Russian President Vladimir Putin was interviewed for a documentary on Crimea shown on Russian state TV
Asked if Russia had been prepared to bring its nuclear weapons into play, Putin said: "We were ready to do it"
Russia was ready to put its nuclear forces on alert over the crisis in Crimea last year, such was the threat to Russian people there, President Vladimir Putin said in a documentary that aired on state TV on Sunday night.
Asked if Russia was prepared to bring its nuclear weapons into play, Putin said: “We were ready to do it. I talked with colleagues and told them that this (Crimea) is our historic territory, Russian people live there, they are in danger, we cannot leave them.
“It wasn’t us who committed a coup, it was the nationalists and people with extreme beliefs.”
But this was the worst-case scenario, he added, in the documentary broadcast on state-run channel Rossiya One. “I don’t think this was actually anyone’s wish – to turn it into a world conflict.”
It wasn’t known when the interview was originally taped. It aired even as speculation mounted about Putin’s health, following an absence of several days from the public stage. He reappeared in public Monday.
Russia formally annexed Ukraine’s Crimean Peninsula last March, after Ukraine’s pro-Moscow President Viktor Yanukovych was ousted following street protests that turned bloody. Russia called his ouster a coup by radical Ukrainian nationalists.
Before Crimea was formally absorbed by Russia, unidentified armed men had taken control of its administrative buildings and key military sites. A referendum was held on March 16, 2014 – a year ago to the day – on secession from Ukraine.
Ukrainian officials at the time denied there was any threat to Russian citizens in Crimea.
On Monday, Russia’s Defense Minister Sergey Shoigu said Putin had ordered Russia’s Northern Fleet and other military units to be placed on full combat alert for snap checks, state media reported.
“The main aim … is to evaluate the capabilities of the Northern Fleet to fulfill tasks on ensuring Russia’s military security in the Arctic,” Shoigu is quoted as saying by Russia’s Tass news agency.
The exercise will involve 38,000 military personnel, 41 warships, 15 submarines and 110 planes and helicopters, Shoigu said, according to Tass.
In the documentary, titled “Crimea: Way Back Home,” Putin said Moscow had had no choice but to act.
“Crimea isn’t just any territory for us, it is historically Russian territory,” he said.
Crimea, a Black Sea peninsula that has been part of Ukraine since 1954, has a majority Russian population and strong cultural and historical ties to Russia. It is also home to Russia’s Black Sea fleet, at the Sevastopol naval base.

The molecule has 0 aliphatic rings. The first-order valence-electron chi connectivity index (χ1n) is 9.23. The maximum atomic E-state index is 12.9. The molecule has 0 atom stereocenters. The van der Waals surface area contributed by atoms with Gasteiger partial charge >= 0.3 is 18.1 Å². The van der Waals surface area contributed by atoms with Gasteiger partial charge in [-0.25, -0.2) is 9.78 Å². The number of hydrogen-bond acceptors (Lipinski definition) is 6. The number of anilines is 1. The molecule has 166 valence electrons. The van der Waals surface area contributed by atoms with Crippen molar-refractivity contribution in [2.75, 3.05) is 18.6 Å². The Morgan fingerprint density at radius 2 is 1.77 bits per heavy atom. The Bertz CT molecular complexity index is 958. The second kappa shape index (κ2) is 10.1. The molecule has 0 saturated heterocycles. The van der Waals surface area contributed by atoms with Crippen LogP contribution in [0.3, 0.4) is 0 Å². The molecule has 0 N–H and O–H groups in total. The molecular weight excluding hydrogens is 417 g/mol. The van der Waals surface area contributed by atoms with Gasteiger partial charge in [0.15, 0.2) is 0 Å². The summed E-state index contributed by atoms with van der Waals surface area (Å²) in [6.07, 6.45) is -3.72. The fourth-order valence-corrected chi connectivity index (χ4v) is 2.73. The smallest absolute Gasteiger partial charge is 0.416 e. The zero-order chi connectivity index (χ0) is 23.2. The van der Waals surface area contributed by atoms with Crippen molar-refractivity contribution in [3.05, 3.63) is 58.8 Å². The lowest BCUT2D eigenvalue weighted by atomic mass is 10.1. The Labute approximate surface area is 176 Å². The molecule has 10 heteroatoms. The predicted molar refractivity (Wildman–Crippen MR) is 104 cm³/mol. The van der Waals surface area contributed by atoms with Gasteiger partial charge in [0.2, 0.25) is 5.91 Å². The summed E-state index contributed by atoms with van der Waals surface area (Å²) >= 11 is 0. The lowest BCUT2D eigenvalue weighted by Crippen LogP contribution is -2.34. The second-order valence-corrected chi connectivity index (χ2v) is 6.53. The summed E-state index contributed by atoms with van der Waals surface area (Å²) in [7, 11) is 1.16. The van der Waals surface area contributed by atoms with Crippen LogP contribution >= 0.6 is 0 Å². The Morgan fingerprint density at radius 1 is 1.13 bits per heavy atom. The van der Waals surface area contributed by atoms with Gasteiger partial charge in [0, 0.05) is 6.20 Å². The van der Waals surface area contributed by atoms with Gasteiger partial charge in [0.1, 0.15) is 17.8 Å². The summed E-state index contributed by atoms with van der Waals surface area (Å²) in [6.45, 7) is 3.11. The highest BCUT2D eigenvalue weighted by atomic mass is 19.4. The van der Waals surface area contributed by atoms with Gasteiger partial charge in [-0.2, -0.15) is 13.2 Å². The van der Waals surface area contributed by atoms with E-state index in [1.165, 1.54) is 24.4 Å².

But Putin said he had never thought of “dismembering” the peninsula from Ukraine until Yanukovych’s ouster.
“We cannot leave this area and the people who live there to whims of fate, to let the people of Crimea be thrown under the wheels of this nationalist bulldozer,” he said.
“I set certain tasks. I did say what and how we should do, but immediately stressed that we would do so only if we are absolutely convinced that the people who live in the Crimea want it.”
The vast majority of people who voted in the referendum approved secession from Ukraine. But the vote, staged while armed men controlled the region, was dismissed as illegal by Ukraine’s then-interim government in Kiev, the European Union and the United States.
The West responded with financial sanctions against selected Russian figures and Crimean secessionist leaders.
German Chancellor Angela Merkel, meeting with Ukrainian President Petro Poroshenko in Berlin on Monday, reiterated that Europe does not consider Russia’s annexation of Crimea to be legal.
“It is important that we work for a peaceful solution, and we will not give up before the full sovereignty and territorial integrity of Ukraine has been restored,” she said. “This not only includes Crimea but also now in our daily work the areas around Luhansk and Donetsk.”
Unrest broke out in Ukraine’s eastern Donetsk and Luhansk regions following Russia’s absorbing of Crimea. A fragile truce is currently in place but the conflict between pro-Russia separatists and Ukrainian forces there has claimed thousands of lives.
Merkel warned that the European Union was ready to impose more sanctions if necessary against Russian interests to help ensure that a peace plan hammered out in Minsk, Belarus, last month is fully implemented.
Putin: U.S. ‘puppeteers’ were behind coup
Putin told the documentary-makers he was certain the United States was behind the ouster of Yanukovych, which Moscow views as an illegal armed coup.
“Formally, the opposition was primarily supported by Europeans, but we knew very well … that the real puppeteers were our American partners and friends. It was them who helped prepare nationalists (and) combat troops,” he said.
He also said that sanctions should have been imposed against those who orchestrated what he called a coup, rather than those involved in Crimea’s annexation.
Putin insisted in remarks to reporters last month that there was no chance Crimea would be returned to Ukraine.
And it appears Russia is taking no chances.
In the documentary, Putin said Russia’s Bastion high-precision coastal missile defense systems had been deployed to Crimea to protect the territory – “in such a way that they were seen perfectly well from outer space.”
This can only be done following a decision by the supreme commander in chief, he said. “So, at a certain point, we deployed these coastal systems Bastion to make it clear that Crimea was under safe protection,” he added.
CNN’s Alla Eshchenko and Emma Burrows reported from Moscow, while Laura Smith-Spark wrote from London.